Calendar insights Friesian: February – Edition Boiselle

Calendar insights Friesian: February

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Theo soul of the horse …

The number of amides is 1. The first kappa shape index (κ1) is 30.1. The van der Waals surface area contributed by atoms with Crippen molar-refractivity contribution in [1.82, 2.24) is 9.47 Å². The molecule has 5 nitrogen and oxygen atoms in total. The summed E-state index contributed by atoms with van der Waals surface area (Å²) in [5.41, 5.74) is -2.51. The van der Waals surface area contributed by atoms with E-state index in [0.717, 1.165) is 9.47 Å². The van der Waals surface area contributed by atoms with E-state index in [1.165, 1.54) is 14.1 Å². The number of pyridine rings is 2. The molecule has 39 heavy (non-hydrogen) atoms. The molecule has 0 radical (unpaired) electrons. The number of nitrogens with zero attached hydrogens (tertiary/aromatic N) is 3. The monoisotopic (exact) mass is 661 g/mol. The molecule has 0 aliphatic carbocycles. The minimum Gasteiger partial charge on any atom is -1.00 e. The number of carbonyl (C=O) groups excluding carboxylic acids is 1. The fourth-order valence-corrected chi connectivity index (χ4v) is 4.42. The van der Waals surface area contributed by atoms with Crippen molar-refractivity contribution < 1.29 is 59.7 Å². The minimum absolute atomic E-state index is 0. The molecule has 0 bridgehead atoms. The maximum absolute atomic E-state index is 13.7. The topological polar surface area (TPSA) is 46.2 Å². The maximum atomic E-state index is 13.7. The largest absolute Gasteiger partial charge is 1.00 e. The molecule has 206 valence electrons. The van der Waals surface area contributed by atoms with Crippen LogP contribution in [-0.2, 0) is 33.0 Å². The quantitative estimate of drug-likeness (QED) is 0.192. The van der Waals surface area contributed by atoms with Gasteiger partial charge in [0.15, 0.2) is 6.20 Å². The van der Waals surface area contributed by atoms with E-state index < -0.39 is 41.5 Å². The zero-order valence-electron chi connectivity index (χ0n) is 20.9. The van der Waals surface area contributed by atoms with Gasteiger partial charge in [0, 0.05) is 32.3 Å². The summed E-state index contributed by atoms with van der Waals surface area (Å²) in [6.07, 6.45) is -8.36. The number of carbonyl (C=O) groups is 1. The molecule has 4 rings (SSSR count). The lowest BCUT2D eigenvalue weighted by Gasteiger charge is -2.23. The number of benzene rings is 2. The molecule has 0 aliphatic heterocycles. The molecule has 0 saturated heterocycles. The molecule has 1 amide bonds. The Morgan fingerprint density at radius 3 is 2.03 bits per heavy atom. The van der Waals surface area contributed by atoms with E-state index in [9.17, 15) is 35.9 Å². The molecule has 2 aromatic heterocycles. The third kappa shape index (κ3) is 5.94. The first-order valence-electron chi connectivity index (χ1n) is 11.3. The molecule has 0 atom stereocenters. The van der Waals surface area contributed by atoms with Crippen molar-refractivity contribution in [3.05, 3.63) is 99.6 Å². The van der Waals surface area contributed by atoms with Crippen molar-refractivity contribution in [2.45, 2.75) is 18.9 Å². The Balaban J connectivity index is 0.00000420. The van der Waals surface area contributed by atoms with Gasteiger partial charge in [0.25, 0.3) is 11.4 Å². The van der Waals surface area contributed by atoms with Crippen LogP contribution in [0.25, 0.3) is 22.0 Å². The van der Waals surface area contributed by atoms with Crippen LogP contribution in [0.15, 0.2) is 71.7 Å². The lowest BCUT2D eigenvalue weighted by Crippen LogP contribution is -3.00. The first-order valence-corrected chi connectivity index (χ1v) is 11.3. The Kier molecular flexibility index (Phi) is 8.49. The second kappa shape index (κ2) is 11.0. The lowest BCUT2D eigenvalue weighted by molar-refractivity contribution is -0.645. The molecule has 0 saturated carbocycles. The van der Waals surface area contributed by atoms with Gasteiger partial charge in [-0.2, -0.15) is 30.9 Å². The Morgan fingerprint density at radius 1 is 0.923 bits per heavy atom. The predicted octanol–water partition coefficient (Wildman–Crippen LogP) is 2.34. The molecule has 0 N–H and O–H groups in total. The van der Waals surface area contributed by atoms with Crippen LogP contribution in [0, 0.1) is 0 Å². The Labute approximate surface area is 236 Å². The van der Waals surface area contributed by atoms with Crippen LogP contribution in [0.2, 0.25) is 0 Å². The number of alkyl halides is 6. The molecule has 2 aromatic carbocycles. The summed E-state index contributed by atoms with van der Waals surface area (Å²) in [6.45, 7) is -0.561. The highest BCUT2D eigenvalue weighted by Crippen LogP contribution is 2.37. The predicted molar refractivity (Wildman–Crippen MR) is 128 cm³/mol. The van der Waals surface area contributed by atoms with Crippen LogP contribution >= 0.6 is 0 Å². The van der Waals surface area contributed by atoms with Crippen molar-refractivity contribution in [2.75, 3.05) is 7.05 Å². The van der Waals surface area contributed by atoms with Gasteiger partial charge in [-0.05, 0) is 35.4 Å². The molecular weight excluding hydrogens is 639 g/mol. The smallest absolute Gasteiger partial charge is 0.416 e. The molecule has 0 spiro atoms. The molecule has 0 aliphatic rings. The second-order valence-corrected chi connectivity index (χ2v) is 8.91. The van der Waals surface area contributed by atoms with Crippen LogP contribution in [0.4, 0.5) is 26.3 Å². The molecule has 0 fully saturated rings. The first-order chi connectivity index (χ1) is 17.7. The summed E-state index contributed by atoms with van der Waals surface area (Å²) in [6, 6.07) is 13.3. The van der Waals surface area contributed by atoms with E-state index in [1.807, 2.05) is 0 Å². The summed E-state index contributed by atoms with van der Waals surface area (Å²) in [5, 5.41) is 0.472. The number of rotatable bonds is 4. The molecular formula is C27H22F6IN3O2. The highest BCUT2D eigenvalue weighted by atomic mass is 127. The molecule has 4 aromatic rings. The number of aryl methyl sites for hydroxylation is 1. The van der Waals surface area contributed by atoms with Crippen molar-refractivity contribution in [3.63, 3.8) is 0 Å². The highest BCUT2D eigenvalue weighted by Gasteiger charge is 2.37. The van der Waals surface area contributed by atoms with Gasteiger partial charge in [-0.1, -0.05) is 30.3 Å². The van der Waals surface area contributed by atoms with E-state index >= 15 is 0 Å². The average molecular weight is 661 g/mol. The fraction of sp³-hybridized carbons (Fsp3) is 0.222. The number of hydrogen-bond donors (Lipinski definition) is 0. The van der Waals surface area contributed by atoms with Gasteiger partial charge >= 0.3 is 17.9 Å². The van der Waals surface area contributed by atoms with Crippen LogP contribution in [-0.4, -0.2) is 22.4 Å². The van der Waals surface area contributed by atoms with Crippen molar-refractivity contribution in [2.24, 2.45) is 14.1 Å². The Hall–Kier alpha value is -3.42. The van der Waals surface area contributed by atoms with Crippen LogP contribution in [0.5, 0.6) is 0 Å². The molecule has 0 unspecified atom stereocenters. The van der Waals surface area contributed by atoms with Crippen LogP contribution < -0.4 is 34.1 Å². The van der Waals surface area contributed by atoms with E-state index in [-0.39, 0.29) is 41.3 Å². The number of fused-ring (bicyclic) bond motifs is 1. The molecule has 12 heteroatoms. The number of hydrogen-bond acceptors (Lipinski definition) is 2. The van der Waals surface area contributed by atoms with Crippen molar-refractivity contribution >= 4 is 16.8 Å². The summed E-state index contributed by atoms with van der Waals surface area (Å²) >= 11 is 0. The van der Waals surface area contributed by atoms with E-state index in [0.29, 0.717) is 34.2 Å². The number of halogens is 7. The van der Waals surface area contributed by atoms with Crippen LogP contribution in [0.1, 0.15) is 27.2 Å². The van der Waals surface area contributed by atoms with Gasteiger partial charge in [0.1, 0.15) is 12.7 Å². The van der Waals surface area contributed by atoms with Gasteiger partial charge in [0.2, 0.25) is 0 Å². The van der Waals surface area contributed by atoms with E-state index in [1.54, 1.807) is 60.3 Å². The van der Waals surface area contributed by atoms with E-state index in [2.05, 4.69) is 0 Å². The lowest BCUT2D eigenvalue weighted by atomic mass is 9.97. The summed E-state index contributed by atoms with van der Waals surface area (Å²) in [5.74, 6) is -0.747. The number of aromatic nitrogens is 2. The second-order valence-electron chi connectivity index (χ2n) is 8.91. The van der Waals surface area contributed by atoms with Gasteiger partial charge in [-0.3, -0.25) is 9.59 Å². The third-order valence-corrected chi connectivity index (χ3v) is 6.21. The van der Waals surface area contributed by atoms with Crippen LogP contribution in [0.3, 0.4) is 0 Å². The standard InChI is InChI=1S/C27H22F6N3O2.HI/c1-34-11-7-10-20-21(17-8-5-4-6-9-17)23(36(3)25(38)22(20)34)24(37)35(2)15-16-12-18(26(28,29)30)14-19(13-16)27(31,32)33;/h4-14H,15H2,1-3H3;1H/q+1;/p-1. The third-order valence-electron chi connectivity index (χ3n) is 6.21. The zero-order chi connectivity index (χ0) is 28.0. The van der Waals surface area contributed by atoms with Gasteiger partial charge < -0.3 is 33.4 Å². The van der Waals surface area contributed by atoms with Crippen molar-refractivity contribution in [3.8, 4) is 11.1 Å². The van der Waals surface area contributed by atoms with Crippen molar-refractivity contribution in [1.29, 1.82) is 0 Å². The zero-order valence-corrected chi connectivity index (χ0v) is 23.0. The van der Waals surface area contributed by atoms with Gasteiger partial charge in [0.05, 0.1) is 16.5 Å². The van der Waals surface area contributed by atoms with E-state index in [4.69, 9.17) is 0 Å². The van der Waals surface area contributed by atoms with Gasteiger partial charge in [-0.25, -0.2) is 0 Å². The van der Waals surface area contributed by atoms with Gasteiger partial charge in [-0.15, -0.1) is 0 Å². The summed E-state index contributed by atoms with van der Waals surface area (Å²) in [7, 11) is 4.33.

What I should actually write here is PICTURE WITHOUT WORDS. I myself, as well as many others, have already written so much about horses’ eyes. I have also taken countless photos of horses’ eyes, every single one different, every single one special, every single one unique. Everything is true and authentic, all kinds of feelings are possible. When a horse looks at you, it looks straight into your soul. We always believe that it is us who are looking at the horses. In actual fact, however, they are the ones observing us, recognizing our character with a penetrating look. How good it is that they don’t speak about it. On the contrary, they exude an incredible magic, a sense of optimism and goodness, which is always very moving – and that is all I would like to say on this topic. So today, in connection with this picture, I would rather like to describe the wide range of different possibilities for photographing a horse’s eye. Very first of all, I would like to emphasise that it is not exclusively a question of the eye. In the case of some breeds, such as Arabs, we have eyes which are very exposed. Arab horses often have a different perspective because their eyes also look forwards. The eyes of coldbloods, on the other hand, nestle in the bone cavity of the skull and focus more sideways, which naturally gives them a different view. So it is a question of how the eyes are embedded and how they are framed. In this picture it is the wavy locks of the opulent mane which provide a very decorative frame for the eye. You often have some scope to play with the mane and, especially in the case of Andalusians and Friesians, you can arrange the mane hair either over or around the eye. But some horses’ manes are not long or full enough to play around with like this, or they have a styled or plaited mane. Another possibility for decoration is an attractive bridle, to give more emphasis to the eye. Even more important, however, is the angle from which we take the photograph. Here, for example, I am standing directly at the side – i.e. at an angle of 90° to the horse. Depending on how you move, however, the 45° angle to the front or the back is also very good. But most people who have a camera in their hands just stand still. You can simply try out how it would be if you photograph the eye from below, looking up towards the sky! I could write an entire book about the eye of the horse, its expression and ways of photographing it. Let’s see

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